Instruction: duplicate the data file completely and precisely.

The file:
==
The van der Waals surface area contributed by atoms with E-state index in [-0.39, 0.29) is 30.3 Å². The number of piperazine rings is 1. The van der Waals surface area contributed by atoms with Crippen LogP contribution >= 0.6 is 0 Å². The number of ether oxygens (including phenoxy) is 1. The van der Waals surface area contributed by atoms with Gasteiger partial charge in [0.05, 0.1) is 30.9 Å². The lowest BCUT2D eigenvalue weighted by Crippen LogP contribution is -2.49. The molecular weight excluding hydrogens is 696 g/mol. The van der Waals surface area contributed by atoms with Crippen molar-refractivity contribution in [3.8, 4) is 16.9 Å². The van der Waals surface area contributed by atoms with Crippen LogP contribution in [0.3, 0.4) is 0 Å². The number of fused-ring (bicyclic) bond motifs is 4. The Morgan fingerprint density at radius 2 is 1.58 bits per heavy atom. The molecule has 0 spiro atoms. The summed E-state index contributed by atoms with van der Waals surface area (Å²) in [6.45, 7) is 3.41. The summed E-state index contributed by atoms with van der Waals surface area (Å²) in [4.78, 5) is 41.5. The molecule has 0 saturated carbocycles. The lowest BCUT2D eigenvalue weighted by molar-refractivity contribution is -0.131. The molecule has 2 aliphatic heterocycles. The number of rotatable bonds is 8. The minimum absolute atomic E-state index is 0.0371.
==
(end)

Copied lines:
The van der Waals surface area contributed by atoms with E-state index in [-0.39, 0.29) is 30.3 Å². The number of piperazine rings is 1. The van der Waals surface area contributed by atoms with Crippen LogP contribution >= 0.6 is 0 Å². The number of ether oxygens (including phenoxy) is 1. The van der Waals surface area contributed by atoms with Gasteiger partial charge in [0.05, 0.1) is 30.9 Å². The lowest BCUT2D eigenvalue weighted by Crippen LogP contribution is -2.49. The molecular weight excluding hydrogens is 696 g/mol. The van der Waals surface area contributed by atoms with Crippen molar-refractivity contribution in [3.8, 4) is 16.9 Å². The van der Waals surface area contributed by atoms with Crippen LogP contribution in [0.3, 0.4) is 0 Å². The number of fused-ring (bicyclic) bond motifs is 4. The Morgan fingerprint density at radius 2 is 1.58 bits per heavy atom. The molecule has 0 spiro atoms. The summed E-state index contributed by atoms with van der Waals surface area (Å²) in [6.45, 7) is 3.41. The summed E-state index contributed by atoms with van der Waals surface area (Å²) in [4.78, 5) is 41.5. The molecule has 0 saturated carbocycles. The lowest BCUT2D eigenvalue weighted by molar-refractivity contribution is -0.131. The molecule has 2 aliphatic heterocycles. The number of rotatable bonds is 8. The minimum absolute atomic E-state index is 0.0371.